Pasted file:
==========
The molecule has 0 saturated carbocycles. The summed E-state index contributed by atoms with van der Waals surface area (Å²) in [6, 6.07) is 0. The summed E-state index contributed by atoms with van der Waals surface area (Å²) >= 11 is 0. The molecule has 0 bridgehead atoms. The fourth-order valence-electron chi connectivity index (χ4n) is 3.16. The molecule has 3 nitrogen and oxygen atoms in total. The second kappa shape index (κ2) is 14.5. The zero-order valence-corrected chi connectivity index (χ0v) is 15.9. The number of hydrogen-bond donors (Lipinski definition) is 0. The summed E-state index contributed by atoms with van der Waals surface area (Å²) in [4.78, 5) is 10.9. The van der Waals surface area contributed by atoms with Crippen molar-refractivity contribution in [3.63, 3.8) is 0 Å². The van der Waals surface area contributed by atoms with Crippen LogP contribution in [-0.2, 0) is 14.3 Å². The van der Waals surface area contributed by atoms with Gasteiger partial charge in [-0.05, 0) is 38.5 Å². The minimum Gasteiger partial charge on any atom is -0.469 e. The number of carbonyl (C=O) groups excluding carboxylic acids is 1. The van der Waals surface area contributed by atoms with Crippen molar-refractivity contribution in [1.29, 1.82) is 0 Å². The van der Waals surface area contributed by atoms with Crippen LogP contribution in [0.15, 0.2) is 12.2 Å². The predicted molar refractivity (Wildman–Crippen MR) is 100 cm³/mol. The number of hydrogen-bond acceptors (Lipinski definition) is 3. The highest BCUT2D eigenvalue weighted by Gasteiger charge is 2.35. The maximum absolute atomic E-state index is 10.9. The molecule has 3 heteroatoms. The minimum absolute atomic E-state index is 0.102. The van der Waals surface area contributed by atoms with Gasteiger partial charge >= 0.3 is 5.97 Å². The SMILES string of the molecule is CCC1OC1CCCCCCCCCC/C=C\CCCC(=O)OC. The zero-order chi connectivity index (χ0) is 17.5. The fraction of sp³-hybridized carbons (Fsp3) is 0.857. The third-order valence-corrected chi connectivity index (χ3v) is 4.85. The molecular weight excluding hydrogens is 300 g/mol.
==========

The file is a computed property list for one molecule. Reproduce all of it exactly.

The molecule has 0 saturated carbocycles. The summed E-state index contributed by atoms with van der Waals surface area (Å²) in [6, 6.07) is 0. The summed E-state index contributed by atoms with van der Waals surface area (Å²) >= 11 is 0. The molecule has 0 bridgehead atoms. The fourth-order valence-electron chi connectivity index (χ4n) is 3.16. The molecule has 3 nitrogen and oxygen atoms in total. The second kappa shape index (κ2) is 14.5. The zero-order valence-corrected chi connectivity index (χ0v) is 15.9. The number of hydrogen-bond donors (Lipinski definition) is 0. The summed E-state index contributed by atoms with van der Waals surface area (Å²) in [4.78, 5) is 10.9. The van der Waals surface area contributed by atoms with Crippen molar-refractivity contribution in [3.63, 3.8) is 0 Å². The van der Waals surface area contributed by atoms with Crippen LogP contribution in [-0.2, 0) is 14.3 Å². The van der Waals surface area contributed by atoms with Gasteiger partial charge in [-0.05, 0) is 38.5 Å². The minimum Gasteiger partial charge on any atom is -0.469 e. The number of carbonyl (C=O) groups excluding carboxylic acids is 1. The van der Waals surface area contributed by atoms with Crippen molar-refractivity contribution in [1.29, 1.82) is 0 Å². The van der Waals surface area contributed by atoms with Crippen LogP contribution in [0.15, 0.2) is 12.2 Å². The predicted molar refractivity (Wildman–Crippen MR) is 100 cm³/mol. The number of hydrogen-bond acceptors (Lipinski definition) is 3. The highest BCUT2D eigenvalue weighted by Gasteiger charge is 2.35. The maximum absolute atomic E-state index is 10.9. The molecule has 3 heteroatoms. The minimum absolute atomic E-state index is 0.102. The van der Waals surface area contributed by atoms with Gasteiger partial charge >= 0.3 is 5.97 Å². The SMILES string of the molecule is CCC1OC1CCCCCCCCCC/C=C\CCCC(=O)OC. The zero-order chi connectivity index (χ0) is 17.5. The fraction of sp³-hybridized carbons (Fsp3) is 0.857. The third-order valence-corrected chi connectivity index (χ3v) is 4.85. The molecular weight excluding hydrogens is 300 g/mol.